This past Saturday we took our first real trip aboard Joy Girl, heading south to Savannah, GA. By car the drive would be less than an hour, but in our trawler it was over three hours. Yes, that’s slow, but the comparative level of relaxation more than makes up for the speed differential. Adding to the lesson of not being too committed to a schedule, dredging operations in our home marina (to make it deeper) delayed our planned early morning departure by well over an hour. Still, the tides and weather were more than cooperative for a smooth journey to the south. Niki’s cousin Shari joined us for the trip and served as our tour guide and concierge ashore, having been there many times before.Upon arriving at our destination, we docked at the Westin Savannah Harbor. Joy Girl looked so proper, sitting right there in front of the grand hotel. Directly across the Savannah River from the heart of the old city, the Westin is a more secure place to leave one’s boat than the city docks on the other side, and a short and free ferry soon took us right to where we wanted to be.
As we crossed the river, we were greeted to the sight of the Georgia Queen, an immense, four story tall paddle wheel boat, docked near the golden dome of Savannah’s City Hall. This grand lady made Joy Girl look pretty tiny by comparison. But considering that Savannah is a busy port (the fourth busiest in the county!) and a city proud of its long history and heritage, the Georgia Queen seemed to fit right in with her surroundings.
A bit later the three travelers were savoring lunch at Tubby’s (which is what I would quickly become if I ate food of that quality and quantity often). Suddenly we heard the booming blast of a horn. The waitress announced “ship shots, everyone!”, and an enormous container ship came into view, making her way down the river toward the ocean. Look just in front of the big ship’s bow and you’ll see Joy Girl, looking way too much like a tiny minnow about to be swallowed up. As she sailed majestically by, I was reminded of that old drawing of a little fish about to be eaten by a bigger fish, who in turn was about to be ingested by an even larger fish. I have no idea how many containers these monsters can carry, but the larger containers (such as the red “K-Line” at the top of the sixth or seventh row) could each probably contain nearly our entire vessel and are stacked in rows 15 or more across and 6 layers high. Yikes!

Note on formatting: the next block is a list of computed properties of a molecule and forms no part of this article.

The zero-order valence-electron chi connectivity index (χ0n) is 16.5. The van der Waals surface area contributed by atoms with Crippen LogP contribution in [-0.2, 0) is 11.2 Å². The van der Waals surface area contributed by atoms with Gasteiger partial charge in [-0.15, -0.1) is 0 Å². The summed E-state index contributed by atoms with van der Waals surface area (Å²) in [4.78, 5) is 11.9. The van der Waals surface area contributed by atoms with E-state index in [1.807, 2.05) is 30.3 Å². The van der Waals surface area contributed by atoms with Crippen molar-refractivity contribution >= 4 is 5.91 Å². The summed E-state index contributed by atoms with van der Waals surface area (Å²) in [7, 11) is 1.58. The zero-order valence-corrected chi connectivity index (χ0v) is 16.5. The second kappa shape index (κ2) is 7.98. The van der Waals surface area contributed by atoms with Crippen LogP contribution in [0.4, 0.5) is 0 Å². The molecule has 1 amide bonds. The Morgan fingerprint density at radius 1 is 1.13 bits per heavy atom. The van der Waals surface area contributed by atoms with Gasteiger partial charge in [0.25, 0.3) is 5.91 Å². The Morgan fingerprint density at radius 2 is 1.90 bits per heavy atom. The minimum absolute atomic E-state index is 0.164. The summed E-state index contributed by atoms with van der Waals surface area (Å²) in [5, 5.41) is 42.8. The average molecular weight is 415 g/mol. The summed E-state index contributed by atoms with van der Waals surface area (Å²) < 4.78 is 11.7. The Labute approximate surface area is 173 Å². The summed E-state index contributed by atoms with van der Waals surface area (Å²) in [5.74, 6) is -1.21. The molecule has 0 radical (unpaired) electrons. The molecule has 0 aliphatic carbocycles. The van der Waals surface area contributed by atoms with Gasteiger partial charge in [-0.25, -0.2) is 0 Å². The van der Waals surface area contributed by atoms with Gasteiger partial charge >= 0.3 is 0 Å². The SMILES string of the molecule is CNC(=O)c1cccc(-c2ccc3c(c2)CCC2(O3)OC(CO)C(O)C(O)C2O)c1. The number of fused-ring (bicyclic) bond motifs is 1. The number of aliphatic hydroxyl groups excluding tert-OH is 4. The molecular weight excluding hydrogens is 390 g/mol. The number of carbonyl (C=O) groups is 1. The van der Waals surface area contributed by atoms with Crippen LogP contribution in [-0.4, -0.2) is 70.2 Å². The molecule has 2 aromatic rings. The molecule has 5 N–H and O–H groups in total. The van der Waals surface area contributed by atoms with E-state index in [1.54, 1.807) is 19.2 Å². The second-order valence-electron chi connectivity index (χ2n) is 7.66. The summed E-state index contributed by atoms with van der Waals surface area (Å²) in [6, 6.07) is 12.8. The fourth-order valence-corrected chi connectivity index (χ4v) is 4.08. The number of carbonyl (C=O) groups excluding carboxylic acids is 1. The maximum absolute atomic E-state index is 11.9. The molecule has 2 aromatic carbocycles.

Due to low tides, we took a slightly different route home, including a brief foray into the Atlantic. Then as we headed back toward Calibogue Sound (at the south end of Hilton Head Island) we were met by a small bank of fog. Our radar is somewhat antiquated and your author is thoroughly untrained in its use, but using the screen for guidance, combined with the hawk like vision of Niki and Shari, we successfully piloted our way back to clearer skies and safe arrival back home just before sunset.